MOTHERS in Grafton and Tweed hospitals have been mistakenly given the wrong babies to breast feed in recent years.
NSW Health has confirmed two of the seven breast-feeding mix-ups reported in recent days happened on the state's North Coast.
The figures, which Labor obtained under freedom of information laws, show the potentially dangerous errors between 2011 and 2005, a NSW Health spokesman said.
"Incident reports from hospitals indicate that a baby was given to the wrong mother to be breastfed on seven occasions in the four years from 2011 and 2015," he said.
"These incidents were reported as expressed breast-milk errors and in all cases the error was discovered soon after the incidents occurred."
The blunders happened at Grafton, Tweed, Wollongong, Campbelltown, John Hunter, Westmead and Gosford hospitals.
As soon as staff realised a baby had been given to the wrong mother to feed, the families were advised.
"NSW Health applies strict protocol for identification of newborns to avoid the possibility of babies being lost, misplaced or switched while in hospital," the spokesman said.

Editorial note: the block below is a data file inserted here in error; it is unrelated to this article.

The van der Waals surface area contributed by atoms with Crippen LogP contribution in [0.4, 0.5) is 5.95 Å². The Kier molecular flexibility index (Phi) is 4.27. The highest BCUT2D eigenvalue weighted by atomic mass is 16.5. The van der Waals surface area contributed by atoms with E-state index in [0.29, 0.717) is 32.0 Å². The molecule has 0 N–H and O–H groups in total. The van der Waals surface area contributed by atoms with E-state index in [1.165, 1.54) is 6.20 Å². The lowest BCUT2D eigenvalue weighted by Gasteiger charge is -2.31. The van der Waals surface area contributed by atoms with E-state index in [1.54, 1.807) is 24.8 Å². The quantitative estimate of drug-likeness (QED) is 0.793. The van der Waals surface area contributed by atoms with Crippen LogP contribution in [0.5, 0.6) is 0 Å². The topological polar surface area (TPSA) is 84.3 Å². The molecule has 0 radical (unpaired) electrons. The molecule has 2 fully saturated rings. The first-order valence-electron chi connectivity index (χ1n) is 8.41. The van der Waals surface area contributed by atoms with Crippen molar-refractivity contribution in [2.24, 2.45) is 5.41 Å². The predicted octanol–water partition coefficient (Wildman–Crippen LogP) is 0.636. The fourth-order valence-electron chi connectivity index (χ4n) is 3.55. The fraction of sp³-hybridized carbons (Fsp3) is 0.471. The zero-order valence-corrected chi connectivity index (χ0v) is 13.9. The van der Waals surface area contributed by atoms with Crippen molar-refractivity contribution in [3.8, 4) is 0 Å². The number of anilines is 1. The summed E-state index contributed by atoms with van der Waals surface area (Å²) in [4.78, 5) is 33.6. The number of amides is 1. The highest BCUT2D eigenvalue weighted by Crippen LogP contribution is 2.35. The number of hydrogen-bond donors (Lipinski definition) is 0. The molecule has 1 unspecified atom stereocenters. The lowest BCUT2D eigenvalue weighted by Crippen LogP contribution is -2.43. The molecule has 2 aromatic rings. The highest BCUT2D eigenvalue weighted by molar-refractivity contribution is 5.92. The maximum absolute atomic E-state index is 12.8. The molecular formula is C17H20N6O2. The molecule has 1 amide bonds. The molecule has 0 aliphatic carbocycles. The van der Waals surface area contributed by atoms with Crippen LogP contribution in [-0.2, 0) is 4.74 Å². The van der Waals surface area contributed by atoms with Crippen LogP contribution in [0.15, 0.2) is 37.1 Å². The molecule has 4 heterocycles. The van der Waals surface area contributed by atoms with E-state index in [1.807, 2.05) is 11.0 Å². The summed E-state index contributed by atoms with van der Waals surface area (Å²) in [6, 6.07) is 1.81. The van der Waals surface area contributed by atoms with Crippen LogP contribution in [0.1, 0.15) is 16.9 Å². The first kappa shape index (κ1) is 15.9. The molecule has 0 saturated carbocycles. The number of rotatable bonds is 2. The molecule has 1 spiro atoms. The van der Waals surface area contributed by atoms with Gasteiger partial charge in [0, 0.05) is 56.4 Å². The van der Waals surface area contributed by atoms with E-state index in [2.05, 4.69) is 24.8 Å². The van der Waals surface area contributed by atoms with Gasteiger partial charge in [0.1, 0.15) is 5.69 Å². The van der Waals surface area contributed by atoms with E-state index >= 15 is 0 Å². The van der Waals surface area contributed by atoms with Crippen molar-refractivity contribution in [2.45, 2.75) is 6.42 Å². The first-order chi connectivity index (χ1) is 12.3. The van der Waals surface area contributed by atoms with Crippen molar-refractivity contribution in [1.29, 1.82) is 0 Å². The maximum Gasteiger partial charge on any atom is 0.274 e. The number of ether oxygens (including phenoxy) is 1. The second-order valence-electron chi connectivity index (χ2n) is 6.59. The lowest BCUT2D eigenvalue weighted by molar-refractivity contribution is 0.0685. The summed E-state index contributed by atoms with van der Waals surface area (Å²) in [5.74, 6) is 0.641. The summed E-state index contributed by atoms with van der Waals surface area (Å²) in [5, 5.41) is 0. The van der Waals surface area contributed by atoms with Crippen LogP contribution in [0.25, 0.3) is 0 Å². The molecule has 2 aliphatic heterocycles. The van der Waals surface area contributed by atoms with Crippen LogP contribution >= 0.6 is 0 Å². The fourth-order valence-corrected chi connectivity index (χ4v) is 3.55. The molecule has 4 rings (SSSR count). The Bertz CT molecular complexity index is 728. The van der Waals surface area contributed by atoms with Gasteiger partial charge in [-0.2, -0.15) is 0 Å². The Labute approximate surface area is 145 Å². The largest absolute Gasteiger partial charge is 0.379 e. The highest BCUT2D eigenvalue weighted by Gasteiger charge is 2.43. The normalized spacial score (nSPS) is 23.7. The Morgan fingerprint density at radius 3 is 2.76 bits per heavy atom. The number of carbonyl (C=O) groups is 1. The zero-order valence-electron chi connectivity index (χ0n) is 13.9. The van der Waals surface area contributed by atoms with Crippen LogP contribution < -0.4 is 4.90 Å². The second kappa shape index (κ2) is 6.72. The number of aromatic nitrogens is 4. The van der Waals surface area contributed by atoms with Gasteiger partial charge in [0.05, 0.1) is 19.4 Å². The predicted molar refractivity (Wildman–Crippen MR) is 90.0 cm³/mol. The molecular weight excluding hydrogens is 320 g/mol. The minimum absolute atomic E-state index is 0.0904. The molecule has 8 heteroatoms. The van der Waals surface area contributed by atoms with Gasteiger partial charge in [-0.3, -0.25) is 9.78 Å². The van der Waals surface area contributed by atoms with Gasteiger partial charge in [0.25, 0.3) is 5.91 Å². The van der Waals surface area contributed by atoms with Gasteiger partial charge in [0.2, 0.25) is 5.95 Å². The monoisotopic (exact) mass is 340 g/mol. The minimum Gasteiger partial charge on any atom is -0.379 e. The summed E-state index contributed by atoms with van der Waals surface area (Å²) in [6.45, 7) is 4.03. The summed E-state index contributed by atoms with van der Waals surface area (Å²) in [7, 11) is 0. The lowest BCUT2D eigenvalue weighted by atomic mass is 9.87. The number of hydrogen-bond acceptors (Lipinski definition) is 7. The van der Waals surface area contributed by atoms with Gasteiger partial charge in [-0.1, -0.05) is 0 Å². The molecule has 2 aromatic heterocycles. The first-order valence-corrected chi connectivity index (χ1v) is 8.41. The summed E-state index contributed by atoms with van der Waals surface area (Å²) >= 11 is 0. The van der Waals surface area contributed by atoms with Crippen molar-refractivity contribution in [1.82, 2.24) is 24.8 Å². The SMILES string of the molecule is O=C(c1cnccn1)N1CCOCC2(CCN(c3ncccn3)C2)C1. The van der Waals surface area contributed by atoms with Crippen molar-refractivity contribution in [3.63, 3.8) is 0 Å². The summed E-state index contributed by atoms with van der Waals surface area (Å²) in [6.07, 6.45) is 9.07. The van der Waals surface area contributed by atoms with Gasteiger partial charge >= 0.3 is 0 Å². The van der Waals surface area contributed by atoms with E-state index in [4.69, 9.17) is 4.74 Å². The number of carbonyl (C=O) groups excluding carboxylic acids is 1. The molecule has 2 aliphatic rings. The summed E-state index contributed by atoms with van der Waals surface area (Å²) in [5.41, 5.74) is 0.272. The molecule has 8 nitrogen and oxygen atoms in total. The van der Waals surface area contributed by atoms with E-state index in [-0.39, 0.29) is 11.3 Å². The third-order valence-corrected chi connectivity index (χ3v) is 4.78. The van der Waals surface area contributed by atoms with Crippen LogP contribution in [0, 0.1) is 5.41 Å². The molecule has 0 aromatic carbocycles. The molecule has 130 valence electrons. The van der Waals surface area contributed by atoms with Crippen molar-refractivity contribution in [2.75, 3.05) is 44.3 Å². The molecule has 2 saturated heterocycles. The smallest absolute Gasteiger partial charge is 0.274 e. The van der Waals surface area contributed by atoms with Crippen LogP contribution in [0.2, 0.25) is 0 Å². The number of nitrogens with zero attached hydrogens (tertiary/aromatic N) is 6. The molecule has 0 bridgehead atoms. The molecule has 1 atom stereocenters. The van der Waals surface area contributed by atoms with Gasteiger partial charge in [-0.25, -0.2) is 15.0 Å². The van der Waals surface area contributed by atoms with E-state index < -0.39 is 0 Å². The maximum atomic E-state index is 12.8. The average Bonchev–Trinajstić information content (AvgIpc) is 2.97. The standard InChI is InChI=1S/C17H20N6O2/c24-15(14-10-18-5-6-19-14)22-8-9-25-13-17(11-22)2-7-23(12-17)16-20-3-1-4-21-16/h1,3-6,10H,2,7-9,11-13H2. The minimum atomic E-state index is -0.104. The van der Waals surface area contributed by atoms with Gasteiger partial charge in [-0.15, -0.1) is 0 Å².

Those strategies included placing identification bands around babies' ankles as soon as practical after their admission to hospital.
"Maternity services in NSW public hospitals do not separate mothers and babies either in the birthing unit or on the maternity ward unless there is a medical reason that necessitates the baby being transferred to higher level care..." the spokesman said.
"In the rare cases where babies were given to the wrong mother to feed, immediate serology testing and breast milk screening was done, and the mother was offered support and counselling."
The Australian Breastfeeding Association says denying a baby its mother's breast milk can deprive it of antibodies important for protecting it against disease and building immunity.
"Mix-ups also carry a small risk of transmission of illness and the much greater threat of psychological damage," the spokesman said.